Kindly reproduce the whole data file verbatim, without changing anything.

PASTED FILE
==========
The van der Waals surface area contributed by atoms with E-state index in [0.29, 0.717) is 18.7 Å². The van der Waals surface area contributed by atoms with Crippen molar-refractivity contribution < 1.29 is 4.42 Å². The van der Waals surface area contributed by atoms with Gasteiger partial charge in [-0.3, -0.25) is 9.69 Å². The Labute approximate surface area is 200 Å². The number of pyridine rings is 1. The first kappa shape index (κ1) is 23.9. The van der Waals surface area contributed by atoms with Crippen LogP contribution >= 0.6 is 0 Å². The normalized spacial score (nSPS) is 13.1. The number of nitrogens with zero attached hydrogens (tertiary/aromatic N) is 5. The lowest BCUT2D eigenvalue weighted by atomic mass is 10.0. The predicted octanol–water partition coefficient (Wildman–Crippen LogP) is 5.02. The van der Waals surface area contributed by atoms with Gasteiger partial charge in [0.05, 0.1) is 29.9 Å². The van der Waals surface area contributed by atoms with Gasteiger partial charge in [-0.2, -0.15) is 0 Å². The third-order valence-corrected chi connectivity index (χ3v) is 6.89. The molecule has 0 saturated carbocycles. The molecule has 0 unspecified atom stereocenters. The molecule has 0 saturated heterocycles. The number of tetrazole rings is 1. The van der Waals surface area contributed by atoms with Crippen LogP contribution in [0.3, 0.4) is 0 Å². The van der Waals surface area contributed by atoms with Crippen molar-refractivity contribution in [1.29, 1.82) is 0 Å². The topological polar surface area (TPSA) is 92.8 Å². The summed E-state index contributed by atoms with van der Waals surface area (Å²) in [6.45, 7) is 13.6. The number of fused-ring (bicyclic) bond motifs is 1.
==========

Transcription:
The van der Waals surface area contributed by atoms with E-state index in [0.29, 0.717) is 18.7 Å². The van der Waals surface area contributed by atoms with Crippen molar-refractivity contribution < 1.29 is 4.42 Å². The van der Waals surface area contributed by atoms with Gasteiger partial charge in [-0.3, -0.25) is 9.69 Å². The Labute approximate surface area is 200 Å². The number of pyridine rings is 1. The first kappa shape index (κ1) is 23.9. The van der Waals surface area contributed by atoms with Crippen LogP contribution >= 0.6 is 0 Å². The normalized spacial score (nSPS) is 13.1. The number of nitrogens with zero attached hydrogens (tertiary/aromatic N) is 5. The lowest BCUT2D eigenvalue weighted by atomic mass is 10.0. The predicted octanol–water partition coefficient (Wildman–Crippen LogP) is 5.02. The van der Waals surface area contributed by atoms with Gasteiger partial charge in [0.05, 0.1) is 29.9 Å². The van der Waals surface area contributed by atoms with Gasteiger partial charge in [-0.2, -0.15) is 0 Å². The third-order valence-corrected chi connectivity index (χ3v) is 6.89. The molecule has 0 saturated carbocycles. The molecule has 0 unspecified atom stereocenters. The molecule has 0 saturated heterocycles. The number of tetrazole rings is 1. The van der Waals surface area contributed by atoms with Crippen LogP contribution in [0.3, 0.4) is 0 Å². The van der Waals surface area contributed by atoms with Crippen molar-refractivity contribution in [1.29, 1.82) is 0 Å². The topological polar surface area (TPSA) is 92.8 Å². The summed E-state index contributed by atoms with van der Waals surface area (Å²) in [6.45, 7) is 13.6. The number of fused-ring (bicyclic) bond motifs is 1.